SUNDAY NIGHT CROSSTRAINING NOTES
John the Baptist - Doubts are Natural, Faith is Learned
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Sunday, September 25, 2011 - 6:00 p.m.  Sermon #: 1503
Pastor Don Horban

Matthew 11:1-6 - “When Jesus had finished instructing his twelve disciples, he went on from there to teach and preach in their cities.[2] Now when John heard in prison about the deeds of the Christ, he sent word by his disciples [3] and said to him, "Are you the one who is to come, or shall we look for another?" [4] And Jesus answered them, "Go and tell John what you hear and see: [5] the blind receive their sight and the lame walk, lepers are cleansed and the deaf hear, and the dead are raised up, and the poor have good news preached to them. [6] And blessed is the one who is not offended by me."

1) SOME BACKGROUND INFORMATION - Why John is in prison isn't explained until 14:3-5 - “For Herod had seized John and bound him and put him in prison for the sake of Herodias, his brother Philip's wife, [4] because John had been saying to him, "It is not lawful for you to have her." [5] And though he wanted to put him to death, he feared the people, because they held him to be a prophet.”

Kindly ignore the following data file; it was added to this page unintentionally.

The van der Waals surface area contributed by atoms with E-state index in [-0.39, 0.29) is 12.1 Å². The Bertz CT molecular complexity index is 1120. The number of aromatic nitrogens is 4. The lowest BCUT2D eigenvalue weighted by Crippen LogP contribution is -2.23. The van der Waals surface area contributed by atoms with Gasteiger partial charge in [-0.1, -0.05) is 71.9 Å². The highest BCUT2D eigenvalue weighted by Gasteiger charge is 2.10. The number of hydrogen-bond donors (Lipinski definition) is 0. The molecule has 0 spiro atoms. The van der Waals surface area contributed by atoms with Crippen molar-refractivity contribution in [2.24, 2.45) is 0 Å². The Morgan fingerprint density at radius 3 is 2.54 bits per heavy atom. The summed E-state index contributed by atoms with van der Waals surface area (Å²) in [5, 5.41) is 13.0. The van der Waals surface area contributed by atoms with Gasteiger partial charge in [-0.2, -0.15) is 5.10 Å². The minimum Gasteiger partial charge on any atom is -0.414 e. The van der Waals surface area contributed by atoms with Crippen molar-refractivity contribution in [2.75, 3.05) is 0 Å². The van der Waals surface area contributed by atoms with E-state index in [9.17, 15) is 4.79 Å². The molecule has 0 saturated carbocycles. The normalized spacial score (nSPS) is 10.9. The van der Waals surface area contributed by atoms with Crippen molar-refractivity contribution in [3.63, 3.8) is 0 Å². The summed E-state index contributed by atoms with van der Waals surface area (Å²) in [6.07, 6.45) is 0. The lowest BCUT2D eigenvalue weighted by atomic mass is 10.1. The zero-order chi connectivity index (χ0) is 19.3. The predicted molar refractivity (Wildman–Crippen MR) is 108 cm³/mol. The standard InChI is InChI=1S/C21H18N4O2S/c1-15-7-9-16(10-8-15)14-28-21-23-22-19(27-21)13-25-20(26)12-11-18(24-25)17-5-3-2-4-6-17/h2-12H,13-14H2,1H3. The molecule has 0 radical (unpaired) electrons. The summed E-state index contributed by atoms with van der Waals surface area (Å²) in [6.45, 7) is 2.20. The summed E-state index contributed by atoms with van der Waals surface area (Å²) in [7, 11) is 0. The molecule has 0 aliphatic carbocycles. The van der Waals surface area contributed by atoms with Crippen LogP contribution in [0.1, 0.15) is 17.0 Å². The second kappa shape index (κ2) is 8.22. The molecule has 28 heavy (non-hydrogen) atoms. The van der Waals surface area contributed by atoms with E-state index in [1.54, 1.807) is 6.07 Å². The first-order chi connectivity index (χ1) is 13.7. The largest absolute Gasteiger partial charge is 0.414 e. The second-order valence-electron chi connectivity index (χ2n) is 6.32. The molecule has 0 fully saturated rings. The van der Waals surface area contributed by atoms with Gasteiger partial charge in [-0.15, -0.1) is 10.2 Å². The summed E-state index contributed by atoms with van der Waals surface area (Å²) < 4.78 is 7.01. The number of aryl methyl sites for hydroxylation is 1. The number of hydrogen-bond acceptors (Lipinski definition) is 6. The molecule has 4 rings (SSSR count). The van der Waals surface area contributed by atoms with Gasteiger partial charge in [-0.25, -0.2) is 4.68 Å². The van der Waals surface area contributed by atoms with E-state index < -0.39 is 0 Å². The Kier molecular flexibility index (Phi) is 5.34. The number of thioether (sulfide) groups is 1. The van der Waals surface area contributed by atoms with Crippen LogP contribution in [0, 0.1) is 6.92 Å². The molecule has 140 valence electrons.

John’s problems come from his faithfulness to righteousness. He found it is never popular to expose the sins of the king. Before this time John had been very faithful and fearless in his proclamations about Jesus. He had already announced Jesus as the Coming Messiah (Matt. 3:11, John 1:26-27), proclaimed Him as the Lamb of God (John 1:29), baptised Him in the Jordan River (Matt. 3:13-17), and humbly proclaimed "He must increase, but I must decrease" (John 3:28-30).

So we learn that even resolute and passionate expressions of confidence in Jesus aren’t automatically bullet-proof. They are not automatically self-sustaining. The life lesson is we are all - even the strongest of us - in deeper need of constant feeding and reinforcement then we’re probably aware. You must feed faith while it is still strong -while you don’t think it requires maintenance. If you wait until it’s in decline, you won’t have the desire to nourish it at all.

John's commitment to Christ shines brightly. He seems to do everything right. And now he’s in a mess and full of questions. All of this teaches me it can be a dangerous thing to assess whether or not one is in the will of God by pleasantness of circumstances. Pleasantness of life is no indicator of standing in the will of God. John is in prison precisely because he has been so faithful in doing exactly what God wanted him to do. In fact Jesus' assessment of John sparkles:

Matthew 11:11 - “Truly, I say to you, among those born of women there has arisen no one greater than John the Baptist. Yet the one who is least in the kingdom of heaven is greater than he.” John still had to look forward to the Lamb of God’s sacrifice for mankind’s sin. We can rest in it. Still, John shines a great in his prophetic role.

Equally important, Jesus didn't think less of John because of John’s doubts and questions.